Now that we’re into the meat of this book, I think it’s time to talk about a theme I’ve been tracking for a while and that has really taken center stage in our third section. That would be cultural literacy.
You can see it in there throughout the book as a sort of correlate to Ludo’s genius–yes, yes, he can learn to track down strings of letters and to put them together into groupings of sound and meaning, but can he actually tell you what they say?
We get a couple of strong developments of this theme in week three’s chunk of text. The first that I noticed is the entry of Kurosawa’s first film, Sugata Sanshiro, into the discussion. The film is about judo and Sugata is a judo prodigy, and though I haven’t seen this film, from DeWitt’s discussion of it the film seems to tell a coming of age tale about Sugata, his judo mentor, and a villain. Sugata is very much an “unformed” man, in that he constantly keeps learning and aspiring, whereas the villain has reached an endpoint in his development, something that is implied to be an essential part of his villainy.
What struck me most was a quote from Donald Richie’s The Films of Kurosawa Akira. It’s a long quote, and I’m not going to copy it all here, but here are two very interesting statements in it:
One of the attributes of all [Kurosawa's] heroes, beginning with Sugata, is that they are all unformed in just this way. For this reason, all of his pictures are about education–the education of the hero. . . .
To suggest that peace, contentment, happiness, follows a single battle, no matter how important, is literally untrue–and it would limit Sugata precisely because of the limitations suggested in the words “happiness” or “judo champion.” 
Te other place I see this theme is in Sibylla’s strange little test for Ludo: she exposes him to three pieces of deficient art (notably among them, the piano music of Liberace), and challenges him to tell her why they are bad, promising to reveal his father if he can. Ludo, lacking the cultural knowledge to understand what she’s getting at, rather pathetically flails for an answer and fails.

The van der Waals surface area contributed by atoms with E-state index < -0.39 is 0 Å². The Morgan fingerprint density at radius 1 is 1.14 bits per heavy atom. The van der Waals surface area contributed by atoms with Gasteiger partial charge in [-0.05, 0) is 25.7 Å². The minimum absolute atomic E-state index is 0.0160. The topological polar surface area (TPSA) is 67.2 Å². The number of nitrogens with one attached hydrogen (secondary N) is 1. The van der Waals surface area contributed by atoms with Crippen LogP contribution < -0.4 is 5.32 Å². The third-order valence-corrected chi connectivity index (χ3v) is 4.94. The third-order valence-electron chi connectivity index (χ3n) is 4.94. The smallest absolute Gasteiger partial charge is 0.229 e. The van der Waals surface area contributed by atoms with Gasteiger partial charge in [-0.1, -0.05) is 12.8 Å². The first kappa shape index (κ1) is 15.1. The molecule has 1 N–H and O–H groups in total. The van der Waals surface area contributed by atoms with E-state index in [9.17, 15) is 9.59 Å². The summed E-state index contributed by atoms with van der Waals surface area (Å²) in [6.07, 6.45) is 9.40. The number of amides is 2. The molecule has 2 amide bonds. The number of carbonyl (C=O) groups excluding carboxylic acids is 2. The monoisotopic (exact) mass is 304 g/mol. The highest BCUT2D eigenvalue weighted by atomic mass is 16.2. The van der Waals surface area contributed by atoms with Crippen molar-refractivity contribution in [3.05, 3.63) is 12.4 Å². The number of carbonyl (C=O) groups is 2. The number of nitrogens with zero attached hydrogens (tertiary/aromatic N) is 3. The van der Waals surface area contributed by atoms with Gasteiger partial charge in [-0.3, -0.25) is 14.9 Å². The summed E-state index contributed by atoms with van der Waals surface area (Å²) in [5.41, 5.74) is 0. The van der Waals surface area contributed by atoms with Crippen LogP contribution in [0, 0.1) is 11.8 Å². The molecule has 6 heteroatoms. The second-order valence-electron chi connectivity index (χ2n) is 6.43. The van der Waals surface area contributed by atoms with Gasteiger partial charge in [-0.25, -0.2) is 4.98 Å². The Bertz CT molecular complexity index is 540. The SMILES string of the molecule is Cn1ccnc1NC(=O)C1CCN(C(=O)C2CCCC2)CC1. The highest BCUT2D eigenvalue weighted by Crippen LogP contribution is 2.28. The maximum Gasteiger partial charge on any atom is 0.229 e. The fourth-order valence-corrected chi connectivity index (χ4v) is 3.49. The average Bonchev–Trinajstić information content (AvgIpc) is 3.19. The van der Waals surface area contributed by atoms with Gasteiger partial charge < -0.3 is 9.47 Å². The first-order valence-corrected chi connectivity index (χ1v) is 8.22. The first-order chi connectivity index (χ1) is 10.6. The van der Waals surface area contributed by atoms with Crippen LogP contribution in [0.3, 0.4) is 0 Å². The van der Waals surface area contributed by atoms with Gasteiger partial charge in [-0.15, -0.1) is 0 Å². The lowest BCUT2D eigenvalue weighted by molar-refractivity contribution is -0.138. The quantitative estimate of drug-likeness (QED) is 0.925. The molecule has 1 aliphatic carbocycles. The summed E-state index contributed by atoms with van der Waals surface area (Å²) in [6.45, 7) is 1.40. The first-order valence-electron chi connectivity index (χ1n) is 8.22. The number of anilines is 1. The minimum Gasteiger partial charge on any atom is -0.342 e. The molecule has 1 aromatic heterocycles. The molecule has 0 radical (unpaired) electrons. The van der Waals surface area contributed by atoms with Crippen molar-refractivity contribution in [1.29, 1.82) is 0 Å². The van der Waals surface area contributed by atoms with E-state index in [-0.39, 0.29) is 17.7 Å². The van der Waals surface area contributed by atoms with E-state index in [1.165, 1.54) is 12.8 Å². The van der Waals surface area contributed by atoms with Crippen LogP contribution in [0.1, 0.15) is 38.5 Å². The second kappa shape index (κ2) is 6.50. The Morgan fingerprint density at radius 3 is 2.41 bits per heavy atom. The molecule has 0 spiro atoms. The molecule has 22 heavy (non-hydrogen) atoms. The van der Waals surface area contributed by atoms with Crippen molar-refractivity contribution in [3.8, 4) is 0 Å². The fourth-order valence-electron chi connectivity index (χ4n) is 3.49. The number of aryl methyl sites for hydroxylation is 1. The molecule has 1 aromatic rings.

This struck me as a little mean on Sibylla’s part and also very fable-like (pitching the form of this subplot around a quest bound up with coming of age seems very much like a knight errant tale).
More examples of this theme abound: Ludo’s failure to integrate into a classroom setting, his freaky, and very astonishing but also mechanical, abilities to calculate extremely large numbers through ingenious applications of the distributive principle.
All this is beginning to make me wonder: is Ludo a genius, or more of a savant?
So on to other things: Now that we’re a ways into this book, has anyone tried to make sense of the words, phrases, and numbers that occur at the beginnings of new sections throughout the book? There seems to be some underlying system or meaning to them, but I myself haven’t gone back to rigorously look through them and see what pops out.
And lastly, I wanted to bring up some Seven Samurai references in this section. We’ve already had some interesting discussion of this film as a surrogate father for Ludo, and now the film’s role in the book seems to be evolving into new territories. First of all, I found Sibylla’s repeated viewing of the film a little bit odd . . . she seems to resort to it in times of stress as a sort of way to distract herself and distance herself form the world, even as she avows its importance as a masterpiece of modern cinema.
And a couple of key scenes where this film comes into play. First of all, when Sibylla and Ludo’s kindergarten teacher are discussing the problems Ludo is having with school. This quote starts with the teacher talking:
“It has got to stop. Stephen [Ludo] has got to understand that there is more to life than how much you know.”
I said, “Does that mean I don’t have to go to school any more?”
Sibylla said, “I couldn’t agree with you more, we have been watching Seven Samurai on a weekly basis for about a year.”
Miss Lewis said, “I beg your pardon?”
Sibylla said, “Well, as I’m sure you know the whole issue of a skill in Kurosawa is highly– Why look, you’ve got a little book about samurai in the classroom, how marvellous!” 
First, note the oddness of reading this exchange (which I gather Ludo doesn’t entirely understand) via a transcription of the incident from memory in Ludo’s journal.
And now on to the quote itself. Obviously the key question is where Sibylla meant to go with that remark about skill: why exactly does she view the film as so important to Ludo’s development? And what is her definition of Kurosawa’s concept of a skill (partially explained, I would imagine, in the discussion of Sugata mentioned above)?
The second incident of Seven Samurai I want to call out is the scene toward the end of this week’s section [pp. ~ 259-65] where Ludo is translating from the Japanese for Sibylla as she watches the famous scene where Kikuchiyo makes a fool of himself while trying to “prove” his noble paternity to the other six titular samurai. (For those who haven’t seen the film, it later becomes evident (and quite central to Kikuchiyo’s character) that he is an orphan, i.e. without a father.)
I loved this scene for the way that there are about five different things happening in parallel: 1) the film screening on TV; 2) Ludo’s discussion of Japanese grammar; 3) Ludo’s translation of the film; 4) the subtitles’ (very different) translation; 5) Sibylla’s attempts to make sense of it all at once. I don’t want to get into too big of an analysis of this exchange, but I will say that a lot of what’s going on here seems to tie together various thematic and plot/character threads that have been running through this book. It seems like a rather central scene that we’ll be thinking about again as we read.
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